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The Psychology of Winning (aka Selling)

Charlie Sheen Winning

Winning!

August started out horrible for me, sales-wise. 0 Books for the first two weeks. Nada. Zero. Zilch. It was humbling and demoralizing. I hear that August is a rough month in general for book sales but come on. So I dropped my two best selling books (note: they are not “bestsellers”), Wanted and Voidhawk, to $.99 each and started tweeting the bejeezs out of them. In the last two weeks of august I boosted my sales from zero to 50 in the United States alone. 50 books, by the way, is a personal record for me. Almost as exciting as setting a new personal best in power-lifting. I’m weird – it’s okay, you can say it. The point is sales feel good, damn good. Even when they’re not bringing in the FU money it’s still a psychological boost.

So then September rolls around and my two books come off sale back to original pricing. I modify my tweets to reflect this and sit back, hoping that I can use August’s momentum. The first went by with nothing. The second went by and still the BBOS taunted me (Brown Bar of Shame – it’s the displayed image on the Kindle publishing page when there are no sales). So I caved and decided it was time for a new experiment. I dropped almost all of my books to that $.99 price point to see what would happen. This time tough no tweeting about it (well, other than this documentary blog post – but this is for posterity and to help myself and other writers out).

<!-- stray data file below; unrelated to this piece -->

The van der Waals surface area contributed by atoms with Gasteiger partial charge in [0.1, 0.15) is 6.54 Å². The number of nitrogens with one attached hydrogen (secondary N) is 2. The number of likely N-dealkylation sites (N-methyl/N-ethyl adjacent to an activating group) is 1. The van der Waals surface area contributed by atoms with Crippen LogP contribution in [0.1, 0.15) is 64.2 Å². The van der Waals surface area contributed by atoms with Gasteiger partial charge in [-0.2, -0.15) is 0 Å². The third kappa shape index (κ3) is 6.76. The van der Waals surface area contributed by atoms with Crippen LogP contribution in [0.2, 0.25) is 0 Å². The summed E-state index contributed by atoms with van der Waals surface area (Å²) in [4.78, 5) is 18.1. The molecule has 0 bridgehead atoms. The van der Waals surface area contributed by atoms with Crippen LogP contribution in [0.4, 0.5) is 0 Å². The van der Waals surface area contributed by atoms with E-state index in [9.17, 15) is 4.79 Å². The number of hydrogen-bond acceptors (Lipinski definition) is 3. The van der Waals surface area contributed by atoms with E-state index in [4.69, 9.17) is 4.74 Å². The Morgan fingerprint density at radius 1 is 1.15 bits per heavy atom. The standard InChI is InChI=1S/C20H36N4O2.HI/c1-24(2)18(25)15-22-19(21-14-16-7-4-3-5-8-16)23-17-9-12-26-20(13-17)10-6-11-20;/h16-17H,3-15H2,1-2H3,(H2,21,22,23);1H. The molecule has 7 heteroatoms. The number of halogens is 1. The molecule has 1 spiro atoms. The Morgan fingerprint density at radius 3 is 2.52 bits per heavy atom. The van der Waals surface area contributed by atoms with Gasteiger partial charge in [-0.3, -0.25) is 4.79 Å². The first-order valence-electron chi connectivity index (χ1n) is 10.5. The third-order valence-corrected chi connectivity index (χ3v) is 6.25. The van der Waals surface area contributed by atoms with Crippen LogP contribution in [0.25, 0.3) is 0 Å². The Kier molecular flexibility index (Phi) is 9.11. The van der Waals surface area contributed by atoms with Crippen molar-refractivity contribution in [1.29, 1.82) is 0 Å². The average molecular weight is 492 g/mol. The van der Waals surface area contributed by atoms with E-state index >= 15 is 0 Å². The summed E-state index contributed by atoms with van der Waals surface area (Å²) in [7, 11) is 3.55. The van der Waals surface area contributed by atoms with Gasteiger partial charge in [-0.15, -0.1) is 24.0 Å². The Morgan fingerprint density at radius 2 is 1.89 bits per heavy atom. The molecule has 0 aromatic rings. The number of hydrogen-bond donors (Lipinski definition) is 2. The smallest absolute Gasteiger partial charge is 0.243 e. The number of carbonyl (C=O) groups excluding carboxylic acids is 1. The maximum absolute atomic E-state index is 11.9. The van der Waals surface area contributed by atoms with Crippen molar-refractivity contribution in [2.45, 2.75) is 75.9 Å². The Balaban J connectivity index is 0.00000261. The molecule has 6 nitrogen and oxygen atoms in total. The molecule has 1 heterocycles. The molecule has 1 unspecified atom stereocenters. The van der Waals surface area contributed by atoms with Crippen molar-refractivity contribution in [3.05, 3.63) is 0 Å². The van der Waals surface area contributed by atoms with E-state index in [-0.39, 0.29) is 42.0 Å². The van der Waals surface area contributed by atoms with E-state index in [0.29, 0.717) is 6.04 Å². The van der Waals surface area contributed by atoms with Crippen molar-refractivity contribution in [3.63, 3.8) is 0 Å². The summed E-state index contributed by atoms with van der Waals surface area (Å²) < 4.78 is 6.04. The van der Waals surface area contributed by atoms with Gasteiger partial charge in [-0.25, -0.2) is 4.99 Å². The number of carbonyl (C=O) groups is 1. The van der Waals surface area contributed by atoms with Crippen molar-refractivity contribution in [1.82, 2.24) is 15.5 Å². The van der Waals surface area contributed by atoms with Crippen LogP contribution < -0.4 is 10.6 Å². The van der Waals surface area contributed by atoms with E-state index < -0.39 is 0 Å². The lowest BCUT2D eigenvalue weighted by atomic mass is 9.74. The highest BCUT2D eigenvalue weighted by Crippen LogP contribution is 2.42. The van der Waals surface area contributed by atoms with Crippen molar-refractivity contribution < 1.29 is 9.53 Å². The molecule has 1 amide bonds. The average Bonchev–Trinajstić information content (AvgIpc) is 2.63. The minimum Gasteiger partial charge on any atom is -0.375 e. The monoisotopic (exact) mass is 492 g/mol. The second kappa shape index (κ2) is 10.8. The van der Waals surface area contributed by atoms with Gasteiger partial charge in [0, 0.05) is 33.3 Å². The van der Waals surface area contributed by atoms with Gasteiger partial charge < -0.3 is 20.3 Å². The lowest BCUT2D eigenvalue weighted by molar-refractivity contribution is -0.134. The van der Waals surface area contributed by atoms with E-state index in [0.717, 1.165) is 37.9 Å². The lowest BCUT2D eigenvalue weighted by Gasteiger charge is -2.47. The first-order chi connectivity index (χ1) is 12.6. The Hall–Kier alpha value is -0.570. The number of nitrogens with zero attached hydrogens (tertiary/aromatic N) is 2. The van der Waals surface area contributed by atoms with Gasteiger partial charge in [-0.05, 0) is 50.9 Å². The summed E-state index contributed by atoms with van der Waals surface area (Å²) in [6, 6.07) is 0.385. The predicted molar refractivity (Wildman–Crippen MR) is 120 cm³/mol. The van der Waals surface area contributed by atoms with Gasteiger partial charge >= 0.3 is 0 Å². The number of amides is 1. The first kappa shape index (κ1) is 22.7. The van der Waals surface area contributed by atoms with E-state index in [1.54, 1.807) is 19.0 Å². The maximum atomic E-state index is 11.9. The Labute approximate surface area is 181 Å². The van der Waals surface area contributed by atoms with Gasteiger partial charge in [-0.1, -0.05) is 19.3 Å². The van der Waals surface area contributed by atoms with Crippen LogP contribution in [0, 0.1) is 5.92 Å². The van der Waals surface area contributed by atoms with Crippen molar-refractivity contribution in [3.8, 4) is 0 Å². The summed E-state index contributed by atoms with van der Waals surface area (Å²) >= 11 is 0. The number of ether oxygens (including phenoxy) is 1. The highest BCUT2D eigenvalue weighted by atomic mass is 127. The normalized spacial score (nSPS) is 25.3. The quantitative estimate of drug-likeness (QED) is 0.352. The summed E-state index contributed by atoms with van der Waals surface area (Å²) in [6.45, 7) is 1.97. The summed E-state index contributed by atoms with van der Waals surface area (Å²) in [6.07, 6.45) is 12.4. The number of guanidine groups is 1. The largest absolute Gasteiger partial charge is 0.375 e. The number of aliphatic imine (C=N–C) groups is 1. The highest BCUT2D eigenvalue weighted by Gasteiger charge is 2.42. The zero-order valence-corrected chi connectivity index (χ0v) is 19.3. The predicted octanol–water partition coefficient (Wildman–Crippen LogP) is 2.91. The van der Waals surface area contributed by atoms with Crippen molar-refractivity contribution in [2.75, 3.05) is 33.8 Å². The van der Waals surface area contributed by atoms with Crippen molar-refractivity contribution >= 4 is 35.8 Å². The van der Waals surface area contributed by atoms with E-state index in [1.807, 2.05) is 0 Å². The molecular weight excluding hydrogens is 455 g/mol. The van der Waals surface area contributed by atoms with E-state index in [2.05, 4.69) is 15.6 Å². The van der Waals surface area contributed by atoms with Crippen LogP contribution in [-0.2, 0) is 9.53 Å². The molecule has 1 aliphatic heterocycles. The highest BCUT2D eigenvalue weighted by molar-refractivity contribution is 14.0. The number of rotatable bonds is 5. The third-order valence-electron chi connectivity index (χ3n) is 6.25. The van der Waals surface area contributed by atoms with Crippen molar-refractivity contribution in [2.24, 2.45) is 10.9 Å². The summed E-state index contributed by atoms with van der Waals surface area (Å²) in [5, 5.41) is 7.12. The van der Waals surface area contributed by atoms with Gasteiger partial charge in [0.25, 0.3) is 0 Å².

The results so far, after a day of the new pricing? Two sales already. Would they have happened if I’d have stayed the course and left the book at $2.99? I’ll never know. I’ve done research and concocted a few theories about the topic, but until I get results I won’t confuse myself or any readers with them.

When I see books ranked far within the top 2500 on Amazon that have pathetic covers and horribly written blurbs rife with typos and worse I start to get downright angry. Of course that doesn’t get me anywhere, but it does make me wonder what the heck the trick is. There must be a secret, some way to game the system to get a book that high in the rankings. Of course at that ranking does it mean anything? Being on a bestseller list is a bragging right and a way to not only market more books but it’s also easier for people to find and buy the book. Ranks 1000 and beyond are not bestsellers though, as far as I’m aware, but that does mean they are being purchased regularly. I’d wager somewhere in the neighborhood of 10 – 20 books a day, but that’s purely a guess.

So to myself and to other writers I suggest patience, even if it’s an unwelcome bit of advice. There doesn’t appear to be a secret trick or recipe to sales, or at least not one I’ve found yet. My current guess is that by offering my stuff at a lower price I can generate more sales and inch my way up the rankings. After a while they’ll have reached a point where the interest outweighs the cost and I can inch the price-point up.

It’s an interesting challenge thus far. I’ll be sure to document it as it unfolds!

To learn more about Jason Halstead, visit his website to learn about him, his books, sign up for his newsletter, or check out some free samples of his books at http://www.booksbyjason.com

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